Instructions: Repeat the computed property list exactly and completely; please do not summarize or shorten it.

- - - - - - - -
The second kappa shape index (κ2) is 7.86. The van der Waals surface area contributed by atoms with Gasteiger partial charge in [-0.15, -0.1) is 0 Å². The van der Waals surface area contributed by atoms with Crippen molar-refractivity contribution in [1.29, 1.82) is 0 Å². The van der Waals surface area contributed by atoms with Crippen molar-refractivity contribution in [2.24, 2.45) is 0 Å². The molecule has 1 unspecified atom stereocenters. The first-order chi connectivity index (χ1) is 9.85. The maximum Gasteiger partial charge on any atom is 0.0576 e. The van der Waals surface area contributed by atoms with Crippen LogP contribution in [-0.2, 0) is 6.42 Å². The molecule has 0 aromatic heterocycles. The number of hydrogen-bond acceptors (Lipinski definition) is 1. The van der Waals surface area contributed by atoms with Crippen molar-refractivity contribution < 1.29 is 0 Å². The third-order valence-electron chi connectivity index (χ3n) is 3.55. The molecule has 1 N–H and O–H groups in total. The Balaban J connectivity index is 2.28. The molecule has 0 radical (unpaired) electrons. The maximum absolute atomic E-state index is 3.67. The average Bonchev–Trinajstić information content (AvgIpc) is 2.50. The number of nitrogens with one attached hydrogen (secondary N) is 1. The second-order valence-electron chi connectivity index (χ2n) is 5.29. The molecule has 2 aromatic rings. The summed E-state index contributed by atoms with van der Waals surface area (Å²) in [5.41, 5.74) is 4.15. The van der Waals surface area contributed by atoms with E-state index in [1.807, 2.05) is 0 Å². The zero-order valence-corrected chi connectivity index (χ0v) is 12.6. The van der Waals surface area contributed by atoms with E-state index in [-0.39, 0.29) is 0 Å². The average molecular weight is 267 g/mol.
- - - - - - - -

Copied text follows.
The second kappa shape index (κ2) is 7.86. The van der Waals surface area contributed by atoms with Gasteiger partial charge in [-0.15, -0.1) is 0 Å². The van der Waals surface area contributed by atoms with Crippen molar-refractivity contribution in [1.29, 1.82) is 0 Å². The van der Waals surface area contributed by atoms with Crippen molar-refractivity contribution in [2.24, 2.45) is 0 Å². The molecule has 1 unspecified atom stereocenters. The first-order chi connectivity index (χ1) is 9.85. The maximum Gasteiger partial charge on any atom is 0.0576 e. The van der Waals surface area contributed by atoms with Crippen LogP contribution in [-0.2, 0) is 6.42 Å². The molecule has 0 aromatic heterocycles. The number of hydrogen-bond acceptors (Lipinski definition) is 1. The van der Waals surface area contributed by atoms with Crippen molar-refractivity contribution < 1.29 is 0 Å². The third-order valence-electron chi connectivity index (χ3n) is 3.55. The molecule has 1 N–H and O–H groups in total. The Balaban J connectivity index is 2.28. The molecule has 0 radical (unpaired) electrons. The maximum absolute atomic E-state index is 3.67. The average Bonchev–Trinajstić information content (AvgIpc) is 2.50. The number of nitrogens with one attached hydrogen (secondary N) is 1. The second-order valence-electron chi connectivity index (χ2n) is 5.29. The molecule has 2 aromatic rings. The summed E-state index contributed by atoms with van der Waals surface area (Å²) in [5.41, 5.74) is 4.15. The van der Waals surface area contributed by atoms with E-state index in [1.807, 2.05) is 0 Å². The zero-order valence-corrected chi connectivity index (χ0v) is 12.6. The van der Waals surface area contributed by atoms with E-state index in [-0.39, 0.29) is 0 Å². The average molecular weight is 267 g/mol.